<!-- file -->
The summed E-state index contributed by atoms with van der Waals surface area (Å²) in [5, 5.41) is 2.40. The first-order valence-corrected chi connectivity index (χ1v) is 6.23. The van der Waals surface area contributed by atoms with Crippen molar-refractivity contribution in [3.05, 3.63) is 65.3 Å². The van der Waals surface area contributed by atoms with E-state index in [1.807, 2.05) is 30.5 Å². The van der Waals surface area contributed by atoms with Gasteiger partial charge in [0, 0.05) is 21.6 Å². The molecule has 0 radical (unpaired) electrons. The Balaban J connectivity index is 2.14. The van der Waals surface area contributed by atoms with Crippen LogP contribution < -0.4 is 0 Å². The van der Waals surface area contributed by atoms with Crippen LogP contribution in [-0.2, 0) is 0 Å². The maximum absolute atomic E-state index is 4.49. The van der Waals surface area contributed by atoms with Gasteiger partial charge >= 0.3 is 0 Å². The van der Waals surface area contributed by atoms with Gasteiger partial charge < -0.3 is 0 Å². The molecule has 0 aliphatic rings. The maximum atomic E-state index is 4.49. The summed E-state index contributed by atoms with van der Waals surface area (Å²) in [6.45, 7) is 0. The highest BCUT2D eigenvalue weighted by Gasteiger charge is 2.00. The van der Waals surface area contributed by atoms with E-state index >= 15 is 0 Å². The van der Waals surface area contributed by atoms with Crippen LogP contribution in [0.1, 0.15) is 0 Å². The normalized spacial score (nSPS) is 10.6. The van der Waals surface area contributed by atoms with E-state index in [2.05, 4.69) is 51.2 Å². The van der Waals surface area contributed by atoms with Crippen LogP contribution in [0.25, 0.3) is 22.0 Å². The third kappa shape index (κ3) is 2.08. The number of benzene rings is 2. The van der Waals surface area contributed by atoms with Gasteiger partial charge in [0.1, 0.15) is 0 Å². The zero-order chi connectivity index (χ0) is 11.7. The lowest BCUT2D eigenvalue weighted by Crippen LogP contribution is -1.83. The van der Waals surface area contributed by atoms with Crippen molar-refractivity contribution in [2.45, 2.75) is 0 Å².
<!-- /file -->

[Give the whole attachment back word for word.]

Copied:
The summed E-state index contributed by atoms with van der Waals surface area (Å²) in [5, 5.41) is 2.40. The first-order valence-corrected chi connectivity index (χ1v) is 6.23. The van der Waals surface area contributed by atoms with Crippen molar-refractivity contribution in [3.05, 3.63) is 65.3 Å². The van der Waals surface area contributed by atoms with E-state index in [1.807, 2.05) is 30.5 Å². The van der Waals surface area contributed by atoms with Gasteiger partial charge in [0, 0.05) is 21.6 Å². The molecule has 0 radical (unpaired) electrons. The Balaban J connectivity index is 2.14. The van der Waals surface area contributed by atoms with Crippen LogP contribution < -0.4 is 0 Å². The van der Waals surface area contributed by atoms with Crippen LogP contribution in [-0.2, 0) is 0 Å². The maximum absolute atomic E-state index is 4.49. The van der Waals surface area contributed by atoms with Gasteiger partial charge >= 0.3 is 0 Å². The van der Waals surface area contributed by atoms with Gasteiger partial charge < -0.3 is 0 Å². The molecule has 0 aliphatic rings. The maximum atomic E-state index is 4.49. The summed E-state index contributed by atoms with van der Waals surface area (Å²) in [6.45, 7) is 0. The highest BCUT2D eigenvalue weighted by Gasteiger charge is 2.00. The van der Waals surface area contributed by atoms with E-state index >= 15 is 0 Å². The van der Waals surface area contributed by atoms with Crippen LogP contribution in [0.1, 0.15) is 0 Å². The normalized spacial score (nSPS) is 10.6. The van der Waals surface area contributed by atoms with E-state index in [2.05, 4.69) is 51.2 Å². The van der Waals surface area contributed by atoms with Crippen LogP contribution in [0.25, 0.3) is 22.0 Å². The third kappa shape index (κ3) is 2.08. The number of benzene rings is 2. The van der Waals surface area contributed by atoms with Gasteiger partial charge in [0.1, 0.15) is 0 Å². The zero-order chi connectivity index (χ0) is 11.7. The lowest BCUT2D eigenvalue weighted by Crippen LogP contribution is -1.83. The van der Waals surface area contributed by atoms with Crippen molar-refractivity contribution in [2.45, 2.75) is 0 Å².